East Asian Financial Crisis
East Asia's ongoing financial crisis provided the immediate backdrop to Cohen's maiden sojourn to this region. This strange happening perhaps partly explains why the US Defence Secretary appeared to be in such a hurry about evolving "comprehensive engagement" with the Chinese. From the American point of view, the financial crisis seems to have tilted the regional strategic balance in East Asia much too far in favour of Beijing. To being with, this currency crisis had provided China a unique opportunity to play an assertive role in what has been the well-known American bastion since the early 1960s. It was China's direct financial help in the beginning and especially its initial pro-active role in organising the rescue package from the International Monetary Fund (IMF) that has resulted in raising China's popularity ratings in local multilateral forums. The United States, however, was not to be seen during these initial two to three months until it finally came into action about October 1997. Accordingly, this apparently changed new situation presents the United States with a double-edged security challenge:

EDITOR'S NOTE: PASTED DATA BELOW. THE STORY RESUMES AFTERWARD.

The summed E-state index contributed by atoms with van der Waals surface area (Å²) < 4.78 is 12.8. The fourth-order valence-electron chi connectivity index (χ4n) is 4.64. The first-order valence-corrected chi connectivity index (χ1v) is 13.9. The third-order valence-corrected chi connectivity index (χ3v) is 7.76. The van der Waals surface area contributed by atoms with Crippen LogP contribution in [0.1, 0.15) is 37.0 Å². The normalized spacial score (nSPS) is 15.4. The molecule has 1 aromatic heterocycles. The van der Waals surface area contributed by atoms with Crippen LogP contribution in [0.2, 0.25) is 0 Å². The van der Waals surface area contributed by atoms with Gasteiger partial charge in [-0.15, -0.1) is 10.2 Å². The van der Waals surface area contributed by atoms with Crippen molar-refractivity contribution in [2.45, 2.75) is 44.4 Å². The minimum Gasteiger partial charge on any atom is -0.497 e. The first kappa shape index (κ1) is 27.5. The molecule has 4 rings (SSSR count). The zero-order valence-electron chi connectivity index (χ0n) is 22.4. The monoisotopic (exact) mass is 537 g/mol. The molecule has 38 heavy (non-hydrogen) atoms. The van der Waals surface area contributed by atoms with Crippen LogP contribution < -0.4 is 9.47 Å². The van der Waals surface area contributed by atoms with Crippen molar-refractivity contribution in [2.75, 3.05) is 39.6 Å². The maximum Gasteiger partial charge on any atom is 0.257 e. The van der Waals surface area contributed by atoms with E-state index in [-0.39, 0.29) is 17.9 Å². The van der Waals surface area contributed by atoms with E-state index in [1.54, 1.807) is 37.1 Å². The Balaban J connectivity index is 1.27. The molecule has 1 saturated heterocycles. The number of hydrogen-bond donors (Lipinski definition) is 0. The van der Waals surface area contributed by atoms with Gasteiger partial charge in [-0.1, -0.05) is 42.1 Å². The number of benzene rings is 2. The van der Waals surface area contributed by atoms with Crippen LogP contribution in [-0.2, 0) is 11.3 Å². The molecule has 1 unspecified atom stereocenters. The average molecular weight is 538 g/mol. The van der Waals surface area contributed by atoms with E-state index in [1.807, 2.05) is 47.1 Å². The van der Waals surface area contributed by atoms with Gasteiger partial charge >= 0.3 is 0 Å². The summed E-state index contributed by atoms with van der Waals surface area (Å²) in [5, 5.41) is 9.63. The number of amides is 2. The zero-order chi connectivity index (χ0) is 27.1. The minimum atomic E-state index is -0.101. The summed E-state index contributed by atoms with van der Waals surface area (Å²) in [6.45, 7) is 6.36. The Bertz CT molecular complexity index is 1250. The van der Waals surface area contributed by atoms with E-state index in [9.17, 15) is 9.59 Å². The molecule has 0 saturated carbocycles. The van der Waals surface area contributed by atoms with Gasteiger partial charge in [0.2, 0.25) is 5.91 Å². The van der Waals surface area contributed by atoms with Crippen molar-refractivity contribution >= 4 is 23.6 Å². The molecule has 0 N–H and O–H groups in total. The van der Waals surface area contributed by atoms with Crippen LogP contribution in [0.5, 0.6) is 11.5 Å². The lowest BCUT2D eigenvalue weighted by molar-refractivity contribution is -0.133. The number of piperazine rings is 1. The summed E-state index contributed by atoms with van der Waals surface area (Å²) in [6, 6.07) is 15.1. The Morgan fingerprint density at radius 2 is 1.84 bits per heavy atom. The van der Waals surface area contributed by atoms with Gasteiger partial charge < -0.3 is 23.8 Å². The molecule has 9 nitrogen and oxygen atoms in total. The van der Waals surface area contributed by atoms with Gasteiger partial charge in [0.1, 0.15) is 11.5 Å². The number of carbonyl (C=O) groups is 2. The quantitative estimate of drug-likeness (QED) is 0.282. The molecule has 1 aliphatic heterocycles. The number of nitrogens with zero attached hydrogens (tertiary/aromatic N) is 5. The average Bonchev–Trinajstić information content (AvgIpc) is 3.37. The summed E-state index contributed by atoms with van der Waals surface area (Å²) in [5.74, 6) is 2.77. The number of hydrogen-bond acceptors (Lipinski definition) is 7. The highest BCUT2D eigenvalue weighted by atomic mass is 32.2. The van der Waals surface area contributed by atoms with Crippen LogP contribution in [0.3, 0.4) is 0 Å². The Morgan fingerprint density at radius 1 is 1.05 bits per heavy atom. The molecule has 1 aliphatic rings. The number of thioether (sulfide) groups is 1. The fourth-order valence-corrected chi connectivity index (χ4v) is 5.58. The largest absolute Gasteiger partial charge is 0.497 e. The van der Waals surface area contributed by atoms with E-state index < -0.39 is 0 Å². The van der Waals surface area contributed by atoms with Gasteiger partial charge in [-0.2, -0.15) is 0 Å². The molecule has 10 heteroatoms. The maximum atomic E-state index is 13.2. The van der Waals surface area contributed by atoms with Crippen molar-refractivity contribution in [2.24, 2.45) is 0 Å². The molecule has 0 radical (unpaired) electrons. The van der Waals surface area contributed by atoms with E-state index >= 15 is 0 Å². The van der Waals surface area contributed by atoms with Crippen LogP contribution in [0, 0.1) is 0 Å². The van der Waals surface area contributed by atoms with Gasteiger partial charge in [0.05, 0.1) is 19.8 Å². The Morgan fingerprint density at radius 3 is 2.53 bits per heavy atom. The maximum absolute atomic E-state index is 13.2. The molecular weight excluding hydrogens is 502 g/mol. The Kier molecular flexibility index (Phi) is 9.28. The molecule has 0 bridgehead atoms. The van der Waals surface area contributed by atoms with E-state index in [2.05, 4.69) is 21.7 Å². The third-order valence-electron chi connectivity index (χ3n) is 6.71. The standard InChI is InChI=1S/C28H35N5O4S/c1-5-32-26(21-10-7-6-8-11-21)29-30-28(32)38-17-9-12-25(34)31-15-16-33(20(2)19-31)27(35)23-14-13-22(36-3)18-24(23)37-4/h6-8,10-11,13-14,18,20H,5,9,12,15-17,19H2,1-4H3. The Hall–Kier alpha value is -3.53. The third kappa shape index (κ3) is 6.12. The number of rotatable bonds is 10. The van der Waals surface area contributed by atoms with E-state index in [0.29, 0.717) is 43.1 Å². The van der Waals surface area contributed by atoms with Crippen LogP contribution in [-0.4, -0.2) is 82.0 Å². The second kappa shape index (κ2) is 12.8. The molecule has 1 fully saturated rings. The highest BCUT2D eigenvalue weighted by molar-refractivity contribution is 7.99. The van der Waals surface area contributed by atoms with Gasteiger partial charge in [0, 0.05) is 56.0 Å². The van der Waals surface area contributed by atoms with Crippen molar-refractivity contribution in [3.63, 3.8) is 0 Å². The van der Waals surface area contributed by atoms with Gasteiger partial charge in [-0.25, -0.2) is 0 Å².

* Firstly, the declining capacity for burden-sharing amongst these East Asian countries has opened a debate on the entire gamut of US military presence in Asia-Pacific; and
* Secondly, the ongoing financial crisis has also threatened the survival of the US defence firms which have been kept well oiled by these East Asian tigers though there had been a general decline in defence allocations following the end of their Cold War height during the late 1980s.